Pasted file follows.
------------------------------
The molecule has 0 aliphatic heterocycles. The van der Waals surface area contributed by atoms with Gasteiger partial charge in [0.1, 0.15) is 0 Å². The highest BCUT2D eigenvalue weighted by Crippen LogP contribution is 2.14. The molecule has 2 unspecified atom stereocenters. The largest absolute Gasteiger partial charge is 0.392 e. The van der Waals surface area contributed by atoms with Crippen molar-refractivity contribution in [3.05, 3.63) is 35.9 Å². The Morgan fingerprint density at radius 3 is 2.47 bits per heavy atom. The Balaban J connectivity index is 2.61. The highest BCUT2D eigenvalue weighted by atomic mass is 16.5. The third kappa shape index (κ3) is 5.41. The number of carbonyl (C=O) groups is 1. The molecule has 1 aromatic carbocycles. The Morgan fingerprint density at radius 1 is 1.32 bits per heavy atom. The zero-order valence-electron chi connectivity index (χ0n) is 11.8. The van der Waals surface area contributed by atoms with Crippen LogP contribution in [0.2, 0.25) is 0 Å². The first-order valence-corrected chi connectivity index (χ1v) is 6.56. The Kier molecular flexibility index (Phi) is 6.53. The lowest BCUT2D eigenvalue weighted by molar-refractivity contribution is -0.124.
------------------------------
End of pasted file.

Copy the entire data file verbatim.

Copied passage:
The molecule has 0 aliphatic heterocycles. The van der Waals surface area contributed by atoms with Gasteiger partial charge in [0.1, 0.15) is 0 Å². The highest BCUT2D eigenvalue weighted by Crippen LogP contribution is 2.14. The molecule has 2 unspecified atom stereocenters. The largest absolute Gasteiger partial charge is 0.392 e. The van der Waals surface area contributed by atoms with Crippen molar-refractivity contribution in [3.05, 3.63) is 35.9 Å². The Morgan fingerprint density at radius 3 is 2.47 bits per heavy atom. The Balaban J connectivity index is 2.61. The highest BCUT2D eigenvalue weighted by atomic mass is 16.5. The third kappa shape index (κ3) is 5.41. The number of carbonyl (C=O) groups is 1. The molecule has 1 aromatic carbocycles. The Morgan fingerprint density at radius 1 is 1.32 bits per heavy atom. The zero-order valence-electron chi connectivity index (χ0n) is 11.8. The van der Waals surface area contributed by atoms with Crippen LogP contribution in [0.2, 0.25) is 0 Å². The first-order valence-corrected chi connectivity index (χ1v) is 6.56. The Kier molecular flexibility index (Phi) is 6.53. The lowest BCUT2D eigenvalue weighted by molar-refractivity contribution is -0.124.